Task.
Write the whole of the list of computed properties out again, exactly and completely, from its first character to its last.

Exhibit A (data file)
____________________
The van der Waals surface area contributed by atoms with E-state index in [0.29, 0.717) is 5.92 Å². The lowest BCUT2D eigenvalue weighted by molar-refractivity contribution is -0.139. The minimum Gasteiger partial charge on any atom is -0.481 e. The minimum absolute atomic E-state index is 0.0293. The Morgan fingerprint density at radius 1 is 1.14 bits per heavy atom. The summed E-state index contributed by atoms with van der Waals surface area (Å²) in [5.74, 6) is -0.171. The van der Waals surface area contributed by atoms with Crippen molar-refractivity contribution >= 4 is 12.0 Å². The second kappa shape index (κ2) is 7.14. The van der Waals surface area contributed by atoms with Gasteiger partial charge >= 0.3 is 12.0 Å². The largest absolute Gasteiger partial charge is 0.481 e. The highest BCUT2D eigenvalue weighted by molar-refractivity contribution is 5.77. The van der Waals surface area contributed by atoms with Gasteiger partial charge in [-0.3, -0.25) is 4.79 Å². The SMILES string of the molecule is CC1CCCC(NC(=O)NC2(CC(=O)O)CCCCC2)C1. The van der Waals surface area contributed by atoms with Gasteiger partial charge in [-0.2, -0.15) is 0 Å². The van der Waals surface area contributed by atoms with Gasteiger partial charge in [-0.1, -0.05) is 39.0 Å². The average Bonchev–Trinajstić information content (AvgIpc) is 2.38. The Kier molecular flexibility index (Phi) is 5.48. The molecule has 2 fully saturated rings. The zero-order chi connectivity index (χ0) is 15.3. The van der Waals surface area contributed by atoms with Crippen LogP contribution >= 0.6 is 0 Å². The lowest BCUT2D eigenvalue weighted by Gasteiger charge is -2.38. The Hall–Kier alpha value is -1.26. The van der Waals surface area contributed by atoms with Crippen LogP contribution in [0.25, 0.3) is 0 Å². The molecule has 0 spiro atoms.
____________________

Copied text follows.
The van der Waals surface area contributed by atoms with E-state index in [0.29, 0.717) is 5.92 Å². The lowest BCUT2D eigenvalue weighted by molar-refractivity contribution is -0.139. The minimum Gasteiger partial charge on any atom is -0.481 e. The minimum absolute atomic E-state index is 0.0293. The Morgan fingerprint density at radius 1 is 1.14 bits per heavy atom. The summed E-state index contributed by atoms with van der Waals surface area (Å²) in [5.74, 6) is -0.171. The van der Waals surface area contributed by atoms with Crippen molar-refractivity contribution >= 4 is 12.0 Å². The second kappa shape index (κ2) is 7.14. The van der Waals surface area contributed by atoms with Gasteiger partial charge >= 0.3 is 12.0 Å². The largest absolute Gasteiger partial charge is 0.481 e. The highest BCUT2D eigenvalue weighted by molar-refractivity contribution is 5.77. The van der Waals surface area contributed by atoms with Gasteiger partial charge in [-0.3, -0.25) is 4.79 Å². The SMILES string of the molecule is CC1CCCC(NC(=O)NC2(CC(=O)O)CCCCC2)C1. The van der Waals surface area contributed by atoms with Gasteiger partial charge in [-0.2, -0.15) is 0 Å². The van der Waals surface area contributed by atoms with Gasteiger partial charge in [-0.1, -0.05) is 39.0 Å². The average Bonchev–Trinajstić information content (AvgIpc) is 2.38. The Kier molecular flexibility index (Phi) is 5.48. The molecule has 2 fully saturated rings. The zero-order chi connectivity index (χ0) is 15.3. The van der Waals surface area contributed by atoms with Crippen LogP contribution >= 0.6 is 0 Å². The lowest BCUT2D eigenvalue weighted by Gasteiger charge is -2.38. The Hall–Kier alpha value is -1.26. The van der Waals surface area contributed by atoms with Crippen LogP contribution in [0.25, 0.3) is 0 Å². The molecule has 0 spiro atoms.